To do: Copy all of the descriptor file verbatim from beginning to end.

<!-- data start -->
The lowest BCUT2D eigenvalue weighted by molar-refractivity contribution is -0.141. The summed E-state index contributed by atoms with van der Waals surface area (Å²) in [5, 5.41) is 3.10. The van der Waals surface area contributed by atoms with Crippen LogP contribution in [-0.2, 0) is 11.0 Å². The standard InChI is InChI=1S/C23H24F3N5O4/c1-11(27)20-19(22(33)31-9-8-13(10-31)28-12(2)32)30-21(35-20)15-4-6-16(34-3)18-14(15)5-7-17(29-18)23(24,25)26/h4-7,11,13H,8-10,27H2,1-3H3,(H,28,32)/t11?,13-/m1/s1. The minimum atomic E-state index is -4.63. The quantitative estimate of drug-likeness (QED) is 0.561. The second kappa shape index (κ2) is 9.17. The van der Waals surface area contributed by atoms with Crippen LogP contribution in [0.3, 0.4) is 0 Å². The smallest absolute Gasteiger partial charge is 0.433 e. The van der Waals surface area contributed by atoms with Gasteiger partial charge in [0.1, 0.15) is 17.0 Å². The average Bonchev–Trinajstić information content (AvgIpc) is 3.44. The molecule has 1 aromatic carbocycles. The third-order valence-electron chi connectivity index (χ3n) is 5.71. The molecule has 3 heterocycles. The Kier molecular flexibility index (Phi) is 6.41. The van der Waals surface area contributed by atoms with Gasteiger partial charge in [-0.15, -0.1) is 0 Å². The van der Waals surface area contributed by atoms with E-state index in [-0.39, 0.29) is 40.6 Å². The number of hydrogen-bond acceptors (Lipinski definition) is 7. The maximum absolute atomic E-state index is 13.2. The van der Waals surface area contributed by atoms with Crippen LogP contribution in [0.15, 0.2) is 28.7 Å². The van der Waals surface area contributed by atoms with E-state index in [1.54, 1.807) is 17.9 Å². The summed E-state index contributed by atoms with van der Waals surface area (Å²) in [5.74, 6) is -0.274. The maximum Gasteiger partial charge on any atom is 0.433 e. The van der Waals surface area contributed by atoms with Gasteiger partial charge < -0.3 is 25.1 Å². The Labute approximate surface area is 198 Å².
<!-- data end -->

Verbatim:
The lowest BCUT2D eigenvalue weighted by molar-refractivity contribution is -0.141. The summed E-state index contributed by atoms with van der Waals surface area (Å²) in [5, 5.41) is 3.10. The van der Waals surface area contributed by atoms with Crippen LogP contribution in [-0.2, 0) is 11.0 Å². The standard InChI is InChI=1S/C23H24F3N5O4/c1-11(27)20-19(22(33)31-9-8-13(10-31)28-12(2)32)30-21(35-20)15-4-6-16(34-3)18-14(15)5-7-17(29-18)23(24,25)26/h4-7,11,13H,8-10,27H2,1-3H3,(H,28,32)/t11?,13-/m1/s1. The minimum atomic E-state index is -4.63. The quantitative estimate of drug-likeness (QED) is 0.561. The second kappa shape index (κ2) is 9.17. The van der Waals surface area contributed by atoms with Crippen LogP contribution in [0.3, 0.4) is 0 Å². The smallest absolute Gasteiger partial charge is 0.433 e. The van der Waals surface area contributed by atoms with Gasteiger partial charge in [0.1, 0.15) is 17.0 Å². The average Bonchev–Trinajstić information content (AvgIpc) is 3.44. The molecule has 1 aromatic carbocycles. The third-order valence-electron chi connectivity index (χ3n) is 5.71. The molecule has 3 heterocycles. The Kier molecular flexibility index (Phi) is 6.41. The van der Waals surface area contributed by atoms with Gasteiger partial charge in [-0.15, -0.1) is 0 Å². The van der Waals surface area contributed by atoms with E-state index in [-0.39, 0.29) is 40.6 Å². The number of hydrogen-bond acceptors (Lipinski definition) is 7. The maximum absolute atomic E-state index is 13.2. The van der Waals surface area contributed by atoms with Crippen LogP contribution in [0.15, 0.2) is 28.7 Å². The van der Waals surface area contributed by atoms with E-state index in [1.54, 1.807) is 17.9 Å². The summed E-state index contributed by atoms with van der Waals surface area (Å²) in [5.74, 6) is -0.274. The maximum Gasteiger partial charge on any atom is 0.433 e. The van der Waals surface area contributed by atoms with Gasteiger partial charge < -0.3 is 25.1 Å². The Labute approximate surface area is 198 Å².